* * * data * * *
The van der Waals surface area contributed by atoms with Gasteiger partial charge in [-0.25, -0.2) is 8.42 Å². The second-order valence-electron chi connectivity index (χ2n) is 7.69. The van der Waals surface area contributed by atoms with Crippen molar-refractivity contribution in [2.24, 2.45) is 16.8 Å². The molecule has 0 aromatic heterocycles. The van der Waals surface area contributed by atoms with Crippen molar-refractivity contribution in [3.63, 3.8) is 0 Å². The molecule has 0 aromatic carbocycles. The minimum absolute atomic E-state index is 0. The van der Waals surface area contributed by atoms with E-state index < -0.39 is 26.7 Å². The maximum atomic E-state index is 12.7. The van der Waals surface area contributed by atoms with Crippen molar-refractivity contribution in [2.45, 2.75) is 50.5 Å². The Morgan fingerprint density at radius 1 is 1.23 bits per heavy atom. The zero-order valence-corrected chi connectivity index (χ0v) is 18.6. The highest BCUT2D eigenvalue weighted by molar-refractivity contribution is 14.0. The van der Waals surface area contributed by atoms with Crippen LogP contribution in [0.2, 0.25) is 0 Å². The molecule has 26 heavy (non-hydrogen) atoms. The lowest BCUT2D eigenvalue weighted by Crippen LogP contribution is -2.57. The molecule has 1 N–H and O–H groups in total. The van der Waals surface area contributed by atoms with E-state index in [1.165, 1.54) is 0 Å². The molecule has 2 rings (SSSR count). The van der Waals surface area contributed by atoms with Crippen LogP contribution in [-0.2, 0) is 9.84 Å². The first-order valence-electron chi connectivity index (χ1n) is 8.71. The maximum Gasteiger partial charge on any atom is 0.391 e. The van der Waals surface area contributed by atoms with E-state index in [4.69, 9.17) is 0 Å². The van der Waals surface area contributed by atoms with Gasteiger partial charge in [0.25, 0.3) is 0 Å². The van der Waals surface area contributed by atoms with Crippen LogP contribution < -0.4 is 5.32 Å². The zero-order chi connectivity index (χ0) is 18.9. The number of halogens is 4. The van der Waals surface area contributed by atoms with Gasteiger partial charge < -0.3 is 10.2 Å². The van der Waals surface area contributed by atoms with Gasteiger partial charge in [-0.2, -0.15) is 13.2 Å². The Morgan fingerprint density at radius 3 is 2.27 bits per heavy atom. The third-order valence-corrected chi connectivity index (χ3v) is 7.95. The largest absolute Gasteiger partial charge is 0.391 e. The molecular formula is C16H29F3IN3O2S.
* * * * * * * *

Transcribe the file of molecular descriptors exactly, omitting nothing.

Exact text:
The van der Waals surface area contributed by atoms with Gasteiger partial charge in [-0.25, -0.2) is 8.42 Å². The second-order valence-electron chi connectivity index (χ2n) is 7.69. The van der Waals surface area contributed by atoms with Crippen molar-refractivity contribution in [2.24, 2.45) is 16.8 Å². The molecule has 0 aromatic heterocycles. The van der Waals surface area contributed by atoms with Crippen molar-refractivity contribution in [3.63, 3.8) is 0 Å². The molecule has 0 aromatic carbocycles. The minimum absolute atomic E-state index is 0. The van der Waals surface area contributed by atoms with E-state index < -0.39 is 26.7 Å². The maximum atomic E-state index is 12.7. The van der Waals surface area contributed by atoms with Crippen molar-refractivity contribution in [2.45, 2.75) is 50.5 Å². The Morgan fingerprint density at radius 1 is 1.23 bits per heavy atom. The zero-order valence-corrected chi connectivity index (χ0v) is 18.6. The highest BCUT2D eigenvalue weighted by molar-refractivity contribution is 14.0. The van der Waals surface area contributed by atoms with Crippen LogP contribution in [0.2, 0.25) is 0 Å². The molecule has 26 heavy (non-hydrogen) atoms. The lowest BCUT2D eigenvalue weighted by Crippen LogP contribution is -2.57. The molecule has 1 N–H and O–H groups in total. The van der Waals surface area contributed by atoms with E-state index in [1.165, 1.54) is 0 Å². The molecule has 2 rings (SSSR count). The van der Waals surface area contributed by atoms with Crippen LogP contribution in [-0.2, 0) is 9.84 Å². The first-order valence-electron chi connectivity index (χ1n) is 8.71. The maximum Gasteiger partial charge on any atom is 0.391 e. The van der Waals surface area contributed by atoms with E-state index in [4.69, 9.17) is 0 Å². The van der Waals surface area contributed by atoms with Gasteiger partial charge in [0.25, 0.3) is 0 Å². The van der Waals surface area contributed by atoms with Crippen LogP contribution < -0.4 is 5.32 Å². The zero-order chi connectivity index (χ0) is 18.9. The number of halogens is 4. The van der Waals surface area contributed by atoms with Gasteiger partial charge < -0.3 is 10.2 Å². The van der Waals surface area contributed by atoms with Gasteiger partial charge in [-0.2, -0.15) is 13.2 Å². The Morgan fingerprint density at radius 3 is 2.27 bits per heavy atom. The third-order valence-corrected chi connectivity index (χ3v) is 7.95. The largest absolute Gasteiger partial charge is 0.391 e. The molecular formula is C16H29F3IN3O2S.